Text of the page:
— By

Staff Writer

RANGELEY — As the skiers ahead of him shoved through the shin-high starting gate every 15 seconds, Eric D’Agostino of Falmouth grew more and more concerned.

Snow flurries, chill winds and a peekaboo sun had played havoc with waxing decisions, so D’Agostino’s stress level already was in the red.

Now he was having trouble clearing his Nordic ski boots of snow. Finally as the starter was counting down ”5 4 3 ” a Falmouth mom knocked the snow from his boots.

”That was so stressful,” D’Agostino said. ”That was the closest call I’ve ever had in the start.”

The finish was similarly close, but it was D’Agostino and his Nordic teammates who did the knocking off.

On the final day of the four-event Class B state meet, Falmouth overcame an 11-point deficit Thursday to dethrone Yarmouth, 149-151.

Yarmouth had won the previous four state titles.

This marks only the sixth year of Falmouth’s revived skiing program, which claimed a Class D state title in 1976 but had been long dormant.

”It was great to finally be able to catch them at the end,” said D’Agostino, who placed seventh in the 5-kilometer classic race.

”That’s a tremendous feat, to go from a non-contender for years to winning the whole thing,” said Yarmouth Coach Bob Morse. ”Of course it’s tough to lose, but give all the credit to Falmouth. Our kids didn’t fall down. I’d say both teams skied to their potential.”

Yarmouth easily outdistanced Caribou to win its fourth straight Class B girls’ combined title, 138-228. Falmouth edged Mt. Abram for third, 277-283.

”It’s been a long season,” said Becca Bell of Yarmouth, the Class B skimeister who finished second in both Nordic races, sixth in giant slalom and 11th in slalom. ”We’ve had a lot of ups and downs with the snow, but it feels good.”

Emily Attwood of Cape Elizabeth won the classical title for the third straight year, and in a time of 18 minutes, 31.6 seconds that beat the field of 53 by more than a minute. She also has won three straight freestyle titles.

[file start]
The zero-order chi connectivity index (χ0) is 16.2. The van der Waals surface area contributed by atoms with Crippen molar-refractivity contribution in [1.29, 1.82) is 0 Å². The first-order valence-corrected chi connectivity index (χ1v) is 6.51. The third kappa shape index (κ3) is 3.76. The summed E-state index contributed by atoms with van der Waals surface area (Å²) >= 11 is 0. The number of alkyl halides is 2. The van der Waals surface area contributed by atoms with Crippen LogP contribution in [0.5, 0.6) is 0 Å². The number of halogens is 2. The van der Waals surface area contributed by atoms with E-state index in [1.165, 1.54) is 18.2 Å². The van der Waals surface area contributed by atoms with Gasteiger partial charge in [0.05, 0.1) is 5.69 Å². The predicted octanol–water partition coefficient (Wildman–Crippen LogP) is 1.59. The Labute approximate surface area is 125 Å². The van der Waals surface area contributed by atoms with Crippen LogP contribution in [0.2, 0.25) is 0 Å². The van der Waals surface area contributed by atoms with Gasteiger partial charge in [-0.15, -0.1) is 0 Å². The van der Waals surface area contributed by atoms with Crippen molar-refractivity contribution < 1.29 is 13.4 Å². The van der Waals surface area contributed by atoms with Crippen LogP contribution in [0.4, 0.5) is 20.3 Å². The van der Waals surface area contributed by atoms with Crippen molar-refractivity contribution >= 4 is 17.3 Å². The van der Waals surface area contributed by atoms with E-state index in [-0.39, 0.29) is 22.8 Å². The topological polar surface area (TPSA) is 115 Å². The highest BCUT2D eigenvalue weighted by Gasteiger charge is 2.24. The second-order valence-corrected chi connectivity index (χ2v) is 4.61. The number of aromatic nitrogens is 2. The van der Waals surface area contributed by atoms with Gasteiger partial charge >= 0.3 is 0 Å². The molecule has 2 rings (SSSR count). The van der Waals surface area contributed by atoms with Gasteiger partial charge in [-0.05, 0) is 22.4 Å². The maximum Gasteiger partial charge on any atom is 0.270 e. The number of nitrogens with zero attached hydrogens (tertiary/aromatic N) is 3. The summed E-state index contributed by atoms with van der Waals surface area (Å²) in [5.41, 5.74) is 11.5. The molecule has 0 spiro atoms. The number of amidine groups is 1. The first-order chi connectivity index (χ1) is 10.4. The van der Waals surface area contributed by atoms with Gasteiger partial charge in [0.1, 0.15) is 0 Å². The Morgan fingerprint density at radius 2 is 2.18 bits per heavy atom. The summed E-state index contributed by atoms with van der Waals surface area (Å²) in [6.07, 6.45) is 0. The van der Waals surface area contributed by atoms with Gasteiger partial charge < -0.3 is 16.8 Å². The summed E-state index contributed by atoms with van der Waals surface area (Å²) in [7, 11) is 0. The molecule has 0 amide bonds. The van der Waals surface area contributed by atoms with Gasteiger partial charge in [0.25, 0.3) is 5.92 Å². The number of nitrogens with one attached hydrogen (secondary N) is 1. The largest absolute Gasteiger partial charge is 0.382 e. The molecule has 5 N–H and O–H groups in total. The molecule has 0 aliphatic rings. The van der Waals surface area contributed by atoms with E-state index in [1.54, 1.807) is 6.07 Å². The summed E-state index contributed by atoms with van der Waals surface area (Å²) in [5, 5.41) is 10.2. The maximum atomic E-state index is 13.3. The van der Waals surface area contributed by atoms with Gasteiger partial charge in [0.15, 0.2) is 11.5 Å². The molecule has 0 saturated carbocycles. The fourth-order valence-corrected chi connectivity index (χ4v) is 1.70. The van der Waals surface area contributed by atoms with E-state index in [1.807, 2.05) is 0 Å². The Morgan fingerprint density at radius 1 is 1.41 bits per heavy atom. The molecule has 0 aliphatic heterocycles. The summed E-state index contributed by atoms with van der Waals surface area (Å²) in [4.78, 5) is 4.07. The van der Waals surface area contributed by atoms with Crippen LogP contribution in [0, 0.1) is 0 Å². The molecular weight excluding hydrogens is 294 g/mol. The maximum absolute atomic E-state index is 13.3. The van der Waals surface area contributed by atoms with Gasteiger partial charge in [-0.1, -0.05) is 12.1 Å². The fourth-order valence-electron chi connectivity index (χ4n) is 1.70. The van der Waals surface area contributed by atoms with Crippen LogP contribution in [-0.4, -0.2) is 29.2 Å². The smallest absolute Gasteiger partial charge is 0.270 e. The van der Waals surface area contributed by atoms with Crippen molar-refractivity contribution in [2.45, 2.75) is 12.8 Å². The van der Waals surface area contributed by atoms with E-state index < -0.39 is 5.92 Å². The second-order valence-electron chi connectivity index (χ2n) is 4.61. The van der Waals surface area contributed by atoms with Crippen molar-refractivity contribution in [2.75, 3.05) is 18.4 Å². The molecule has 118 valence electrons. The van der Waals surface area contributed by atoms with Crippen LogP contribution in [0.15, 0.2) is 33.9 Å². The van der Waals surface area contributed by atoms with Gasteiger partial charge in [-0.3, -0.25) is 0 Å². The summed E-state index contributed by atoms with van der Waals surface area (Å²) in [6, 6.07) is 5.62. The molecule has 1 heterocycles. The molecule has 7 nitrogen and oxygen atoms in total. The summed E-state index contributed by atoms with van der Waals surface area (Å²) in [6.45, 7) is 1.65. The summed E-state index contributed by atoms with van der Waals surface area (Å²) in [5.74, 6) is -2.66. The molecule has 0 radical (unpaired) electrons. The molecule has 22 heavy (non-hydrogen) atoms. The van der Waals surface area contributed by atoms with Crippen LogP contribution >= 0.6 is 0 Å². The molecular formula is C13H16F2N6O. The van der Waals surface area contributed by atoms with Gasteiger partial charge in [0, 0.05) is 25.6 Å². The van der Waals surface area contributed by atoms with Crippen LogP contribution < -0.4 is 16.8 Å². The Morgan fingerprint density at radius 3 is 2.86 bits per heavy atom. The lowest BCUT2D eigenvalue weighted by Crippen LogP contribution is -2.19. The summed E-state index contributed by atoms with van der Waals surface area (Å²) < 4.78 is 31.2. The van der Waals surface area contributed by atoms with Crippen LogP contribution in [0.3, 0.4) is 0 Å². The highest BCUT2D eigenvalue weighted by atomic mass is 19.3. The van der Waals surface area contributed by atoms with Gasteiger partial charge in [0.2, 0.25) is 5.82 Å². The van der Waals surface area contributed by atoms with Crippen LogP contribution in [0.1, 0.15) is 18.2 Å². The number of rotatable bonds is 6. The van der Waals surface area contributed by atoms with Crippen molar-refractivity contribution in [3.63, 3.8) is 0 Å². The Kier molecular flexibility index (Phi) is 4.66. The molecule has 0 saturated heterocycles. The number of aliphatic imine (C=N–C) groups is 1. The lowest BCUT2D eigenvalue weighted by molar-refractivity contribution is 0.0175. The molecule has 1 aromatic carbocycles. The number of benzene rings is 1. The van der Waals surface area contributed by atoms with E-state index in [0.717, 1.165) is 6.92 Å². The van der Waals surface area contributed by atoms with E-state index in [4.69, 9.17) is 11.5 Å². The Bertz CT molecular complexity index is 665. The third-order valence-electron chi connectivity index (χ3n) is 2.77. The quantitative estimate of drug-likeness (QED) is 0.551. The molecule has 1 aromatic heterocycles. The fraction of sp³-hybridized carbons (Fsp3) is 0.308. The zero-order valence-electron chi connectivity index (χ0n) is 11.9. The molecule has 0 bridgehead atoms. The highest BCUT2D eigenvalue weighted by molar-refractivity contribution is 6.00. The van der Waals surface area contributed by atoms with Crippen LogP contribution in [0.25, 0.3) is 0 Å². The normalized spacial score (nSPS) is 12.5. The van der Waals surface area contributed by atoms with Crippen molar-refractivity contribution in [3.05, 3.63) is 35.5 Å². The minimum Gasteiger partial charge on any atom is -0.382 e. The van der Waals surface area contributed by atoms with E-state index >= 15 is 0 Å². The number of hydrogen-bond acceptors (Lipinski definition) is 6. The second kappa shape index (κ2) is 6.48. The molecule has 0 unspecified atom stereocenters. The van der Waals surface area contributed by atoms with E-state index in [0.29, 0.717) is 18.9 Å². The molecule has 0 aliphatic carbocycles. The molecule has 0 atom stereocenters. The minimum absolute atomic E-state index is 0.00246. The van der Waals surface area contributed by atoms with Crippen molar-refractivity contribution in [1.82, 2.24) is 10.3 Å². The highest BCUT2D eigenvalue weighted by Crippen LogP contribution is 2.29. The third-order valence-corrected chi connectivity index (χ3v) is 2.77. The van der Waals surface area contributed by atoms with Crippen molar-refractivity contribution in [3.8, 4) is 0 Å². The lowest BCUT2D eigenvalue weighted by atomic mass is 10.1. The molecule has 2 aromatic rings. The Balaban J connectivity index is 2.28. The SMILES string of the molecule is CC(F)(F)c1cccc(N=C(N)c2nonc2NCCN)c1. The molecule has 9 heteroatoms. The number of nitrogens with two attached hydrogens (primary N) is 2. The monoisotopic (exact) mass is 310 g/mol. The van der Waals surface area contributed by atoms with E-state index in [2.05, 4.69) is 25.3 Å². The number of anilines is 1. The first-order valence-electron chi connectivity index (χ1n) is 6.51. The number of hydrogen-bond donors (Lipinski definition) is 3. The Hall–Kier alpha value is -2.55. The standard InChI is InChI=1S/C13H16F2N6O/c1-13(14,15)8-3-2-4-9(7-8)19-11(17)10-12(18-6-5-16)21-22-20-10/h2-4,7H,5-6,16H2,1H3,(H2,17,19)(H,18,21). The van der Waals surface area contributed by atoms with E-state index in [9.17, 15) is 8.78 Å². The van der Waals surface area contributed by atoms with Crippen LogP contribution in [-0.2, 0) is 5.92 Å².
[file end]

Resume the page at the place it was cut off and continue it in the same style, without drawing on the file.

”This course is great for striding,” said Attwood. ”I’m not as strong a double-poler, so it’s the flats I have trouble with. This is a more rhythmic, classic course.”

Caribou’s girls, who trailed Yarmouth by a point in Tuesday’s skate race, placed three skiers in the top six and won the Nordic state title 60-70 over Yarmouth. The Clippers had won both Alpine races and put four in the top 15 classic skiers, but Caribou prevented a sweep.

Maranacook vaulted from third place after Tuesday’s skate race to win the Class B Nordic boys’ title 68-73 over Falmouth.

Justin Greeley of Maranacook, the freestyle champion, took the classic race in 15:55.2 to beat Bobby Yokabaskas of Cape Elizabeth by 17 seconds. Defending champion Cam Woodworth of Yarmouth was third.

Sean Daigle of Maranacook won skimeister with 60 points to Ben Weigel of Falmouth’s 93. Yarmouth freshman Drew Grout, in second place after three events, dropped out after injuring his knee.

Two weeks ago, Falmouth won the Western Maine Conference classic championship by nine points over Yarmouth (the overall WMC champion). On Thursday, the Yachtsmen needed to make up an 11-point deficit forged largely through a pair of Yarmouth Alpine victories.

”All the (Falmouth) girls were slipping like crazy,” said Tim Follo, who followed D’Agostino in eighth place. ”So wax was definitely important.”

”It was a matter of reacting to the changing conditions,” said Falmouth Nordic coach James Demer. ”The waxing changed a lot (from the girls’ race to the boys’). We finally found that a rub-on universal klister was the ticket.”

With Scott Talbot placing 10th and Jackson Bloch 13th, Falmouth compiled 38 points to 51 for Yarmouth.

Maranacook won the classic with 29 points and Caribou was third at 40.

Overall, Falmouth won none of the four skiing disciplines, but finishing second in each proved enough to unseat the four-time defending state champions.

”At the end of last year, I looked at Yarmouth’s program and said, ‘What can we do to be like them?’ ” Demer said. ”We wanted to emulate their program. So we put in a three-day Christmas camp at Bretton Woods. We really worked hard at getting our kids’ fitness level stronger and better.”

On Thursday, the final piece of the puzzle fell into place. The Class B hardware was headed back to coastal Maine, a few miles south of its accustomed residence.

”It’s going to be a fun bus ride home,” Demer said.

Staff Writer Glenn Jordan can be contacted at 791-6425 or at:

[email protected]